Thursday, January 6, 2011

Small Amaryllis Experiment

Amaryllis, Hipeastrum puniceum,  is a perennial fixture in our garden in the province. I thought it has been there since i was born, they were maltreated, abused, thrown away, disowned and given some unwanted behaviors given only to weeds by  some people. I've posted it a few times in the PAST with some sentimental thoughts and some insightful ideas. They flower only after the first heavy rains in May-June, produce luxuriant leaves after, and then hide, or better said lay dormant the rest of the year. We forget everything about them  till they produce the lovely  orange flowers again.
Because blogposts from winter climates said they force them to flower, coupled with my normal impatience in waiting for things, i also tried a little experiment. I dug some bulbs and brought them to the city, where i stay most of the time. I only visit the province on my free weekends, and those are really once-in-a while. I  put a bulb on a small fruitjam bottle, and another on a yellow plastic oil bottle. Basis for choosing these containers is the size of their opening which favorably held the bulbs in place. These are the only containers available that time, i don't want to go out to look for more suitable containers.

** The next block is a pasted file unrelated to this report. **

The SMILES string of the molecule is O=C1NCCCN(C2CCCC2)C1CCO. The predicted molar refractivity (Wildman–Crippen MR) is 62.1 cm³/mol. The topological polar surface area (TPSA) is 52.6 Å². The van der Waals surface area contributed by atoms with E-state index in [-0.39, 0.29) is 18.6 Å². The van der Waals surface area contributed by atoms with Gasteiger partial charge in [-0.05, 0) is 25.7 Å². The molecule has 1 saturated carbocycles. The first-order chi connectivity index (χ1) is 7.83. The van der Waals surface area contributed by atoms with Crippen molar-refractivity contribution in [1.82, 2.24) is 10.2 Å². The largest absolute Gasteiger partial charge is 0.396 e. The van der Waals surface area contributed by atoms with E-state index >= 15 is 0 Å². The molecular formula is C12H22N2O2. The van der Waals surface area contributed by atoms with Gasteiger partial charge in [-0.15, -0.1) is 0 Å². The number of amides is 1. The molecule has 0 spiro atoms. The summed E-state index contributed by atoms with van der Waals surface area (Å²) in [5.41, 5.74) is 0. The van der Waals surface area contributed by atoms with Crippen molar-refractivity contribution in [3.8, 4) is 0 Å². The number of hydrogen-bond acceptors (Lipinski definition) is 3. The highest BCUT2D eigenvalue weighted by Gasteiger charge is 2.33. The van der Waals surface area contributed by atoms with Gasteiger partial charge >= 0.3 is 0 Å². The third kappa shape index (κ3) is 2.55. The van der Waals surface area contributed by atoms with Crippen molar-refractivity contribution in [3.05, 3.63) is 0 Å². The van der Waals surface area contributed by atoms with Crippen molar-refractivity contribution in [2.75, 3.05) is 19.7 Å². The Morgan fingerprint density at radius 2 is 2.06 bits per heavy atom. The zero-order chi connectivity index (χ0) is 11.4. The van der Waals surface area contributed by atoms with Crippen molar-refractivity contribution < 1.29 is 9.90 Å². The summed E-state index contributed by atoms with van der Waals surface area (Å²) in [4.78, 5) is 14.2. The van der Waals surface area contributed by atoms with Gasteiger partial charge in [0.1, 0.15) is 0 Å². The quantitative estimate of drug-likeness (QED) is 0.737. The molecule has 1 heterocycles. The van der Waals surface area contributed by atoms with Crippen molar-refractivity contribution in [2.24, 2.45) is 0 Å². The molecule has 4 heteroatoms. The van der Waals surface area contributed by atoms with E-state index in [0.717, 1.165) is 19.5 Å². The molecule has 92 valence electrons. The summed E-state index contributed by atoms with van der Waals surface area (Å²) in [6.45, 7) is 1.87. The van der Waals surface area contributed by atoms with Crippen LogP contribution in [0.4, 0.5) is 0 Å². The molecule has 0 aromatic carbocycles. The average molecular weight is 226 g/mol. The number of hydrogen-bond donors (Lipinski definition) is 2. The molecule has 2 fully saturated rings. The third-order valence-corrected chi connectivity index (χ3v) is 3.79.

It's been January again so i thought of this results which were actually done the same month last year. It is serendipitous as i am also experimenting on making collages, which i have been shelving for sometime because i thought it could be very difficult. So you will be viewing results of 2 experiments:  amaryllis forced to flower, and  trials in making collage.
Above mosaic shows the progress of the bulbs. Top layer shows bulb on the yellow bottle producing a flower spike and a leaf. The enlarged photo of the bulb on the jambottle seems to be producing the same as well although a bit delayed. The top photo is taken 3d after planting while the bottom taken after 7 days.